The state-run trust fund was meant to assist North Carolina farmers, farm workers, and related businesses displaced by tobacco’s declining fortunes. It handed out a record number of grants this year.

The General Assembly created the commission as the result of a multi-state settlement of a lawsuit against tobacco companies in 1998. The overall settlement was valued at more than $200 billion, to be distributed over a 25-year period. The commission receives one-fourth of the estimated state’s $4.6-billion share of the settlement. Another quarter goes to the Health & Wellness Trust Fund and half to Golden LEAF (Long-term Economic Advancement Foundation).

The general statute governing the commission directs cash to agricultural programs “that will have the greatest favorable impact on the long-term health” of the state’s tobacco-related economy. To date, the commission has allocated more than $45 million to hundreds of projects.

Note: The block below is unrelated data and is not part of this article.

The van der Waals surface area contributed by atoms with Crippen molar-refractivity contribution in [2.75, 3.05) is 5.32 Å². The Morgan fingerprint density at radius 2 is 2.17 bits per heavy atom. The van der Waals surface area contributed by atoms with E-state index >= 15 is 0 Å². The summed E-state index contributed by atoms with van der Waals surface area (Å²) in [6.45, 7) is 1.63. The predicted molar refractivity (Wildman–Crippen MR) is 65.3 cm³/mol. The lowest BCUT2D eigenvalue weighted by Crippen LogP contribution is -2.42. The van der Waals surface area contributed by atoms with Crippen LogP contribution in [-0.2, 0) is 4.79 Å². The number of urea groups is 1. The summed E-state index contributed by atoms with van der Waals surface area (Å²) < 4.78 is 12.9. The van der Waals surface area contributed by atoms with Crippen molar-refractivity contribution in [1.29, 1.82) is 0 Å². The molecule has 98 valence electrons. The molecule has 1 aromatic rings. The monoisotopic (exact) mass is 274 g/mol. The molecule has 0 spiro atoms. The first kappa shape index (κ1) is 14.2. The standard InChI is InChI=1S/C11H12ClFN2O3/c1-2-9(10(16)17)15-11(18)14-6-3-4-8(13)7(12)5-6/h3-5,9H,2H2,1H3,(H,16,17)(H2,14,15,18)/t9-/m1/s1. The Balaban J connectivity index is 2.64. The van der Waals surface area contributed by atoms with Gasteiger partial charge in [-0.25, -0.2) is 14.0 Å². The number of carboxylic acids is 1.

Some of the commission’s funding seems to have a firmer connection to struggling tobacco farmers than others. As part of 36 grants totaling $6.1 million doled out this year, the commission bankrolled construction of a farmers’ market restroom near Wilmington and a footbridge in Fair Bluff, a small town on the South Carolina border.

The commission also contributed $450,000 to the N.C. Biotechnology Center’s building expansion, $61,000 to help send state employees on trade missions to East Asia, and $22,000 to study organic flour.

“We try to invest our money in the most diversified mix that we can, that’s appropriate, in hopes of generating new opportunities and new ideas for people out there,” said Jeff Jennings, the commission’s program officer. “It might be tourism, it might be diversification, it might be job retraining.”

In past years, the commission spent $28,000 to print 100,000 maps highlighting “agritourism farms” — agriculture facilities that supposedly will stimulate local economies by attracting out-of-town visitors — and a quarter-million dollars on a bio-fuels processing lab.